Kinect Sports Rivals
Ever since I picked up my Xbox One console, bundled with the new and improved Kinect 2.0, I’ve been excited to see where developers will be able to go with the new hardware. The new Kinect is an impressive piece of machinery. One needs only to use the voice command features and perform a few workouts with Xbox Fitness to realize this. However, the question remains: will it ever be more than a gimmick? Will actual self-standing video games using the Kinect be taken seriously as anything more? Kinect Sports Rivals is the first such effort on the Xbox One, and for a first effort, it comes off quite nicely, especially when playing with multiple friends.
The first thing you’ll notice is that the developers this time around chose to put a big emphasis on the characters and story of the game. To start, you’ll create your custom character using a very neat creation tool that uses the Kinect to replicate your body type, physique, and even facial structure. You’ll rotate your head and body to match on-screen prompts while the system “scans” your features. It’s admittedly not an exact science – I’m not sure my character would be recognizable as me – but it does provide a fresh take on character creation using the hardware.
The story is based around three teams who are seeking a new star. The characters of each are introduced and expounded on through cut-scenes and in-game competition. It’s kind of like ‘Grease’ meets cartoony sports personalities. They are all over-the-top and quite obnoxious at times (although sometimes in a humorous way). As you progress through the story mode of sorts, you’ll meet all of them, and figure out where you fit in. And this is where my biggest gripe comes into play – the game tends to force the experience on you – to the extent that you can’t even play the game with a friend until you’ve completed all of the training sessions for each sport with the “Coach,” and played to a certain point in the story mode for each sport as well. It would have been nice to have perhaps a Party mode or something, in which you can jump in to any sport with friends without needing to worry about the story progression.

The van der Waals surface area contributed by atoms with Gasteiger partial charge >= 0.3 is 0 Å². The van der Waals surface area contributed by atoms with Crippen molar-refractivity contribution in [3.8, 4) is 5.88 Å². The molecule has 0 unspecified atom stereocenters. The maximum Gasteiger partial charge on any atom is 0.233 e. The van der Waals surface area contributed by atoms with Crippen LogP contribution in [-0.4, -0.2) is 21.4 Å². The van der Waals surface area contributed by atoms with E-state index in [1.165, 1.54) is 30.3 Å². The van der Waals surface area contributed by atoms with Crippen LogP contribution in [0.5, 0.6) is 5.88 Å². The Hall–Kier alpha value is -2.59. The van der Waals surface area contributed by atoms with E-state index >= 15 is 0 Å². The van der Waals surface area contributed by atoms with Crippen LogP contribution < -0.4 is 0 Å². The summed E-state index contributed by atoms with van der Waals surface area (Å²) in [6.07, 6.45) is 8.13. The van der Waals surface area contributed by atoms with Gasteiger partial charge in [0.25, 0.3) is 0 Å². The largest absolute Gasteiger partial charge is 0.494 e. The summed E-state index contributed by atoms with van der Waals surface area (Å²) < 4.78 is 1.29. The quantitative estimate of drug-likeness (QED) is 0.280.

To progress through the story, you’ll of course need to learn and excel at the various sports included in the package. And in terms of the sports, the gaming experiences range from a lot of fun, to not-so-much fun. Luckily, there’s plenty of fun to be had in the ones that impress. In order of how I would rank them, the included sports are: Bowling, Tennis, Wave-Racing, Rock Climbing, Soccer, and Target Shooting.
The top-tier of fun here goes to Bowling and Tennis. I’ve heard it said that these are like Wii Bowling and Wii Tennis without needing a Wii Remote and with cooler visuals. I have to say that this is actually a relatively accurate synopsis. These two activities simply lend themselves so well to the platform and control scheme. If you’ve played these sports on the Wii, you’ll feel right at home here. In Tennis, you throw the ball up in the air with your off-hand, and take your strokes with the other. With each swing, the game will read you angle of motion, wrist movement, speed, and timing. If you want to take a cross-court shot, swing early and follow through in that direction. If you want to go up the line, swing later and follow through accordingly. Swing low to high for topspin, and high to low for backspin. It simply works, and it’s a lot of fun to play – especially with a friend across the net. Bowling is also a satisfyingly simple experience. Reach over, pick up your bowling ball from the ball-return, and bowl. You can line up your body by stepping from side to side, and when you bowl, the Kinect will track your power, angle of throw, and wrist movement for spin. When you have four people who know what they’re doing, it can get competitive very quickly, and the best part is that it’s the most leisurely game.
Wave Race is my third favorite, and it’s probably the most technically involved and impressive. To ride your wave racer, you extend both arms out in front of you as if you were riding an actual wave racer. To accelerate, you simply make a fist with your right hand. To turn right, pull your right hand toward you and push your left hand away from you, simulating a handlebar turn. To turn even sharper, you can lean into the turn, and your craft will respond. When you hit a jump, you can lean back or forward to perform flips, and even raise your hands in the air to go “no-hands.” It’s a ton of fun, with the only downside being that your arms will be super-tired by the end of every race!